• For long-term sustainability, consider implementing the program in public domain: Implementing the program in a public or charter school puts the program in the "public domain," thus making it easier to form public-private partnerships and to apply for public subsidies.
  • Develop a fundraising and sustainability strategy: To ensure long-term survival of the program, develop a strategy for raising funds and maintaining the program over time.
  • Consider benefits of economies of scale: The inschool model may lead to lower per-student costs, because this approach virtually guarantees high participation rates, as children take part in the program from sixth grade through high school graduation. 
  • Be patient: There are no quick fixes to preventing teen pregnancies. Rather, programs must address all major aspects of the teen's lives over a long period of time. Young people need to hear repeated messages—over the course of days, months, and years—about core values, how to take care of themselves, and how to prepare for the future.
  • Track and share data on program impact: Monitor outcomes and share evidence documenting the program's positive benefits to potential donors, policy makers, government officials, and other interested stakeholders. Would-be funders will use this information to make funding decisions.

Spreading This Innovation

  • The in-school model is currently being used in the following New York City locations: the Bronx, Brooklyn, Central Harlem, and Washington Heights. This program is also being replicated in Washington, DC; Flint, MI; Tulsa, OK; and Milwaukee, WI.
  • The after-school program is being used in the following New York City locations: the Bronx, Brooklyn, Central Harlem, and the Lower East Side. This model is also being replicated in Connecticut, Delaware, Florida, Georgia, Illinois, Michigan, New Jersey, New Mexico, and West Virginia.
  • More information on these programs is available at:

Additional Considerations

  • As the only initiative in the United States targeting teenage pregnancy that has been fully evaluated and shown to lead to statistically significant improvements, this program has earned "top-tier" designation by the Coalition for Evidence-Based Policy. An evidence summary of the program from the Coalition for Evidence-Based Policy is available at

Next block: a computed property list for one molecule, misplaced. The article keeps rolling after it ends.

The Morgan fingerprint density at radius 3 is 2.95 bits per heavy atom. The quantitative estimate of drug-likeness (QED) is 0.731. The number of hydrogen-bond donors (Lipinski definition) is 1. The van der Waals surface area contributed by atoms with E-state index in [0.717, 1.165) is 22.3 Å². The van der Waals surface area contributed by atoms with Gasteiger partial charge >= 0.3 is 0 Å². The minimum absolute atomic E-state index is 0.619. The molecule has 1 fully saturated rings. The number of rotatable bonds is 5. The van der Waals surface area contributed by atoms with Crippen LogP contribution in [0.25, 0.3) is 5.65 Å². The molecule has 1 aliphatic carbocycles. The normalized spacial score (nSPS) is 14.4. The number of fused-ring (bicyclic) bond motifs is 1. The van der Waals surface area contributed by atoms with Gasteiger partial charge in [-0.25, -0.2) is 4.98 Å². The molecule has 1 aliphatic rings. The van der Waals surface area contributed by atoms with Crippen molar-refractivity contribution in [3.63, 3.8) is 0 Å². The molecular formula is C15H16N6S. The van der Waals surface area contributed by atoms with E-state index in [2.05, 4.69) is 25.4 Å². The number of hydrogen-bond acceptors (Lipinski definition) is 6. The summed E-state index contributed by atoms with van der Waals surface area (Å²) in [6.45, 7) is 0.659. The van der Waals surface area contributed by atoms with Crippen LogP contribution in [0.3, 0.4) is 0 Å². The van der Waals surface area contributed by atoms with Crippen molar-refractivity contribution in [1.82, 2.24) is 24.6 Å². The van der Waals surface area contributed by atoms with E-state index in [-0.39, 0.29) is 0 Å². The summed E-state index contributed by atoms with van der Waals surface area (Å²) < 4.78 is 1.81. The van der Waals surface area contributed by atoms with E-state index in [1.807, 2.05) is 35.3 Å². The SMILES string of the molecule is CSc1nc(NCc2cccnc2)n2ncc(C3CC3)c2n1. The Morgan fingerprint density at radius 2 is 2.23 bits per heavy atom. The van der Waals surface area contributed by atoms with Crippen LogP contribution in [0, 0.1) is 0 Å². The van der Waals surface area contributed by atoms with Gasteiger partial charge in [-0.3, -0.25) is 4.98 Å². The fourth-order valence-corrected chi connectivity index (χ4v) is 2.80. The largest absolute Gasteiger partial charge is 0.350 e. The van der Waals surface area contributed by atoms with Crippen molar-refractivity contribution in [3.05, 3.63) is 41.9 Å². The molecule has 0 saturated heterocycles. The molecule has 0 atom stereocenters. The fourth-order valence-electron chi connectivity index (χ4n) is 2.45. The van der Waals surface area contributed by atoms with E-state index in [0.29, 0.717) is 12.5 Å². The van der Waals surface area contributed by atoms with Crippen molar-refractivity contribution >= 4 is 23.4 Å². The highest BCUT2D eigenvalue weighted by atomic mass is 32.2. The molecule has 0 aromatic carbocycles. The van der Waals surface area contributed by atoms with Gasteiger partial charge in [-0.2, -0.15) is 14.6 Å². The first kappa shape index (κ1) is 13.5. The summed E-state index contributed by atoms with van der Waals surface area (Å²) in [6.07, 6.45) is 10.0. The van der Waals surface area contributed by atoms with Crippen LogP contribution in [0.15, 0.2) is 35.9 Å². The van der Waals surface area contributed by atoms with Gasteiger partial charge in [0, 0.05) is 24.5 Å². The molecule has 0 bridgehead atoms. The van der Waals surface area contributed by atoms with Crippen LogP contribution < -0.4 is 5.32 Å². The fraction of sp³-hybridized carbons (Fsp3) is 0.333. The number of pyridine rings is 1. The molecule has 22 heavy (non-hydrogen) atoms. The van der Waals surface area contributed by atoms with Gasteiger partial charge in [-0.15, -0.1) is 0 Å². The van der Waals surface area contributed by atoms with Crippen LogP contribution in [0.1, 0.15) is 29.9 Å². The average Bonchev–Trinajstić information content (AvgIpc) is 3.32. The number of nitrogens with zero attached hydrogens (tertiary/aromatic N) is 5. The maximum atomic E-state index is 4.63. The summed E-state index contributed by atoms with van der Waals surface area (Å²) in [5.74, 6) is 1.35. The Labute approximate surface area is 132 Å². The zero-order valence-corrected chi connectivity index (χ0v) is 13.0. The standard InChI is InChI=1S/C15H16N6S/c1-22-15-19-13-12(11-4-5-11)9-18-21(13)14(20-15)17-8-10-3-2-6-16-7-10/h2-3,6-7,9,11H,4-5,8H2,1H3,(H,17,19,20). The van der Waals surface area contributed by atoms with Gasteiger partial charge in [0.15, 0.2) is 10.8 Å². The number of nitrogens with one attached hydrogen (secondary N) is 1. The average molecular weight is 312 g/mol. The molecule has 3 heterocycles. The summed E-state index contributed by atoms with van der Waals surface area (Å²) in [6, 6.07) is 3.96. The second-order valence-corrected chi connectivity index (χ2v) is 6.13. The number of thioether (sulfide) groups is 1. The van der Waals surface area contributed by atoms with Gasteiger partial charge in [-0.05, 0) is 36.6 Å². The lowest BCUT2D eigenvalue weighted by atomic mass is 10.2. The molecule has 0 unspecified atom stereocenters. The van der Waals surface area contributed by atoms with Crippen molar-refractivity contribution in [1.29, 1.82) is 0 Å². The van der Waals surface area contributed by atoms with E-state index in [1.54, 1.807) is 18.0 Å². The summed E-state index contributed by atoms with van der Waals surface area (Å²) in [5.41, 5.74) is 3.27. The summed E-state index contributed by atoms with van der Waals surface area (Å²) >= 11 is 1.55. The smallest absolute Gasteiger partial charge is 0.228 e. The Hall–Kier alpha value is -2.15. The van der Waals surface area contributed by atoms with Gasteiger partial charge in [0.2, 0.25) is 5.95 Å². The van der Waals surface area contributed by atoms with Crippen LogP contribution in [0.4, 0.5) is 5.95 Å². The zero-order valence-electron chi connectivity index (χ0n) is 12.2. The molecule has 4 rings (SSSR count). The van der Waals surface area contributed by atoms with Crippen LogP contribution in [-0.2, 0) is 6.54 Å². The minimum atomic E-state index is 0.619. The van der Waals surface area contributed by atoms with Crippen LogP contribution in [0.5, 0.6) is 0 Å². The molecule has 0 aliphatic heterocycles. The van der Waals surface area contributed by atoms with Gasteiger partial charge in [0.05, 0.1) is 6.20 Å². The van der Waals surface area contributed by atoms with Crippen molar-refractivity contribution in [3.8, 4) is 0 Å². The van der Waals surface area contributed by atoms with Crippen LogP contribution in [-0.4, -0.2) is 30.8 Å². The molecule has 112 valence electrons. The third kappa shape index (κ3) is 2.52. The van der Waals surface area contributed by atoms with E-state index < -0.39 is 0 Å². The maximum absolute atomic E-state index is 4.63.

More Information

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Contact the Innovator

Michael A. Carrera, EdD
Vice President, Adolescence Division, Children's Aid Society
Director, Carrera Adolescent Pregnancy Prevention Program
350 East 88th Street
New York, NY 10128
Phone: (212) 876-9716
Fax: (212) 876-1482

Innovator Disclosures

Dr. Carrera has not indicated whether he has financial interests or business/professional affiliations relevant to the work described in this profile.

References/Related Articles

Carrera Adolescent Pregnancy Prevention Program. Available at:

Carrera Adolescent Pregnancy Prevention Program Components. Available at:

Kristof N. “Gifts That Reflect the Spirit of the Season,” The New York Times: 11/30/13. Available at:

Proven Sex-Ed Programs Get a Boost from Obama. Available at:

The Children's Aid Society. Available at:

The National Campaign to Prevent Teen and Unplanned Pregnancy. Available at:


1 Demographic Yearbook 2012. New York: United Nations. Available at:
2 Kost K, Henshaw S. U.S. Teenage Pregnancies, Births and Abortions, 2008: National Trends by Race and Ethnicity, 2012. Available at:
3 Centers for Disease Control and Prevention. National Center for Health Statistics. VitalStats: Birth Data Files. Available at:
4 Martin JA, Hamilton BE, Ventura SJ, et al. Births: Final Data for 2011. National Vital Statistics Reports. 2013;62(1). Available at:
5 Economic data via “Counting It Up: The Public Costs of Teen Childbearing” Available at:
6 Philliber S, Kaye J, Herrling S. The National Evaluation of the Children's Aid Society Carrera-Model Program to Prevent Teen Pregnancy, May 2001. Accord, NY: Philliber Research Associates.
7 Brigham RA, Nahas J. Early Evaluation to Inform Expansion of a Teen Pregnancy Prevention Program. The Evaluation Exchange. 2010;11(1):15-22. Available at:
8 Brigham RA, Nahas J. Children's Aid Society/Carrera Integrated School Model: Documentation of early implementation in four schools. Cambridge, MA: Brigham Nahas Research Associates; 2008.
Comment on this Innovation

Disclaimer: The inclusion of an innovation in the Innovations Exchange does not constitute or imply an endorsement by the U.S. Department of Health and Human Services, the Agency for Healthcare Research and Quality, or Westat of the innovation or of the submitter or developer of the innovation. Read more.

Original publication: December 08, 2010.
Original publication indicates the date the profile was first posted to the Innovations Exchange.

Last updated: February 26, 2014.
Last updated indicates the date the most recent changes to the profile were posted to the Innovations Exchange.

Date verified by innovator: January 02, 2014.
Date verified by innovator indicates the most recent date the innovator provided feedback during the annual review process. The innovator is invited to review, update, and verify the profile annually.